Yosemite National Park is scrapping reservations next year

A woman holding a Polaroid camera while hiking next to a lake in Yosemite
(Image credit: Jordan Siemens)

Yosemite is ending its visitor reservation system next year, meaning you'll no longer need to book a timeslot to visit the park during the summer months. The system was introduced in 2020 to help control visitor numbers and enable social distancing during the Covid-19 pandemic, and was renewed in 2021 and 2022 as the park underwent critical repairs.

Anyone wanting to visit the park between May and September required a ticket to enter during peak times. Reservations had to be bought online in advance; if you arrived at Yosemite without one, you weren't able to buy one on site,

Now, as Backpacker reports, the National Park Service (NPS) has decided it's time for that to end. In a tweet, the NPS said Yosemite had long suffered from congestion and gridlock, and there were lessons to be learned from the last three years of "managed success".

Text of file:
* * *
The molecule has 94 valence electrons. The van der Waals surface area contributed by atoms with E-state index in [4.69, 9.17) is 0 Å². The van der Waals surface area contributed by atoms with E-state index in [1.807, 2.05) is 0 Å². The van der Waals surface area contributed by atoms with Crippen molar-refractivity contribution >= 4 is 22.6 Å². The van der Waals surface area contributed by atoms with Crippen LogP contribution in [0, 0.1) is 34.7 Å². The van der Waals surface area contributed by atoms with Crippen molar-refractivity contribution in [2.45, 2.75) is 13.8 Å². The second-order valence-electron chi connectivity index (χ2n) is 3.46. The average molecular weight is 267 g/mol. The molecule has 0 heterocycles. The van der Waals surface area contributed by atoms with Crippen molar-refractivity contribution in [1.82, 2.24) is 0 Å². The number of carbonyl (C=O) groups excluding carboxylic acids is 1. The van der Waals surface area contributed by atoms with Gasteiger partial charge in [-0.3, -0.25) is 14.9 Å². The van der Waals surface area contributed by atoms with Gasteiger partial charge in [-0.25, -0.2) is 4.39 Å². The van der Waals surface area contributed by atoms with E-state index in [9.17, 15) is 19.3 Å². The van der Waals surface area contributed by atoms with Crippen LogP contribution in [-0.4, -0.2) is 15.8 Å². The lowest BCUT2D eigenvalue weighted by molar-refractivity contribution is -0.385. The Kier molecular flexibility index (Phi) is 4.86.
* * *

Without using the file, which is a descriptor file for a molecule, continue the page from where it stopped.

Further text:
The announcement has been met with a mixed response. Some visitors appreciate that they'll no longer have to compete for a coveted ticket and will be able to visit spontaneously, whereas others say they will miss the peace and quiet of the last three years.

"Glad to hear this," said Nima Wicks of Boulder, California. "Some of us have very unpredictable schedules and getting to go on a trip cannot be planned months in advance sometimes. Reservations also disappear in minutes when they are released online. Looking forward to new and creative ways to limit congestion though.

"Had a great experience with the reservation system," said climber and hiker Travis K. "Minimal traffic, on the roads or trails. Keep something like it. Nothing is worse than seeing our national parks turned into parking wars."

The NPS does still urge you to make a reservation if you're planning to stay overnight to ensure you're not left without a place to sleep. You can book lodging through the NPS website up to a year in advance. The park is also keeping its entry fee of $35 per vehicle, which is valid for seven consecutive days.

Cat Ellis

Cat is the editor of Advnture, She’s been a journalist for 15 years, and was fitness and wellbeing editor on TechRadar before joining the Advnture team in 2022. She’s a UK Athletics qualified run leader, and in her spare time enjoys nothing more than lacing up her shoes and hitting the roads and trails (the muddier, the better), usually wearing at least two sports watches.